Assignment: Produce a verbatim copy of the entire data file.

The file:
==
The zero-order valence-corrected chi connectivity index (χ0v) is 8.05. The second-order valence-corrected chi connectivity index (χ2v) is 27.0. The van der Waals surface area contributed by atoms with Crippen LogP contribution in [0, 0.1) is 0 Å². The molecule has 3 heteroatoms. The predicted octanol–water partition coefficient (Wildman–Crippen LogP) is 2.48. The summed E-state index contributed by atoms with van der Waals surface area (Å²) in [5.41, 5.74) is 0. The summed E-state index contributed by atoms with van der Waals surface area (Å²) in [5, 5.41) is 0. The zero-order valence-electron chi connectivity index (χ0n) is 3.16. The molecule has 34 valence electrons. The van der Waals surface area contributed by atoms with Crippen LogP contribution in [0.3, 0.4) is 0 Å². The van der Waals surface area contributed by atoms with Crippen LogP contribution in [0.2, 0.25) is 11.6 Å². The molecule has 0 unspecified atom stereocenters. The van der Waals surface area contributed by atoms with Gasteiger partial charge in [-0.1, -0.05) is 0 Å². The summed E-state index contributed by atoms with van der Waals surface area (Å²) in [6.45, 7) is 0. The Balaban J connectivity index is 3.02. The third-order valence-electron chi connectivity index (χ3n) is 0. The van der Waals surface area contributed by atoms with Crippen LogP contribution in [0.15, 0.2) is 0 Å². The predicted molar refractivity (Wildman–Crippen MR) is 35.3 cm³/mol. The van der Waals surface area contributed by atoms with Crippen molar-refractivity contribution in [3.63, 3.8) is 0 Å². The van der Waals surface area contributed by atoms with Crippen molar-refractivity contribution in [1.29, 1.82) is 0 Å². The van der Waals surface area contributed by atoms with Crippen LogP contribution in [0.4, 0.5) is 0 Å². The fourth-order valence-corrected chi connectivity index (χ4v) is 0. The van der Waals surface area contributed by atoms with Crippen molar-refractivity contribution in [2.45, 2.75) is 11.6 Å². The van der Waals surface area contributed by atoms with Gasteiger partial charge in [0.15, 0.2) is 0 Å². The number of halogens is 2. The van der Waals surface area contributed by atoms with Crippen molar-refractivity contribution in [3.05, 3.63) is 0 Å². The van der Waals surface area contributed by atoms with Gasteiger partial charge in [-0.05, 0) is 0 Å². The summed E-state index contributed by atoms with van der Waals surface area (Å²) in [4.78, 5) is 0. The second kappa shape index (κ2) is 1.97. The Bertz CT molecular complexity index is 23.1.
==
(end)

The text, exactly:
The zero-order valence-corrected chi connectivity index (χ0v) is 8.05. The second-order valence-corrected chi connectivity index (χ2v) is 27.0. The van der Waals surface area contributed by atoms with Crippen LogP contribution in [0, 0.1) is 0 Å². The molecule has 3 heteroatoms. The predicted octanol–water partition coefficient (Wildman–Crippen LogP) is 2.48. The summed E-state index contributed by atoms with van der Waals surface area (Å²) in [5.41, 5.74) is 0. The summed E-state index contributed by atoms with van der Waals surface area (Å²) in [5, 5.41) is 0. The zero-order valence-electron chi connectivity index (χ0n) is 3.16. The molecule has 34 valence electrons. The van der Waals surface area contributed by atoms with Crippen LogP contribution in [0.3, 0.4) is 0 Å². The van der Waals surface area contributed by atoms with Crippen LogP contribution in [0.2, 0.25) is 11.6 Å². The molecule has 0 unspecified atom stereocenters. The van der Waals surface area contributed by atoms with Gasteiger partial charge in [-0.1, -0.05) is 0 Å². The summed E-state index contributed by atoms with van der Waals surface area (Å²) in [6.45, 7) is 0. The Balaban J connectivity index is 3.02. The third-order valence-electron chi connectivity index (χ3n) is 0. The van der Waals surface area contributed by atoms with Crippen LogP contribution in [0.15, 0.2) is 0 Å². The predicted molar refractivity (Wildman–Crippen MR) is 35.3 cm³/mol. The van der Waals surface area contributed by atoms with Crippen molar-refractivity contribution in [3.63, 3.8) is 0 Å². The van der Waals surface area contributed by atoms with Crippen molar-refractivity contribution in [1.29, 1.82) is 0 Å². The van der Waals surface area contributed by atoms with Crippen LogP contribution in [0.4, 0.5) is 0 Å². The fourth-order valence-corrected chi connectivity index (χ4v) is 0. The van der Waals surface area contributed by atoms with Crippen molar-refractivity contribution in [2.45, 2.75) is 11.6 Å². The van der Waals surface area contributed by atoms with Gasteiger partial charge in [0.15, 0.2) is 0 Å². The number of halogens is 2. The van der Waals surface area contributed by atoms with Crippen molar-refractivity contribution in [3.05, 3.63) is 0 Å². The van der Waals surface area contributed by atoms with Gasteiger partial charge in [-0.05, 0) is 0 Å². The summed E-state index contributed by atoms with van der Waals surface area (Å²) in [4.78, 5) is 0. The second kappa shape index (κ2) is 1.97. The Bertz CT molecular complexity index is 23.1.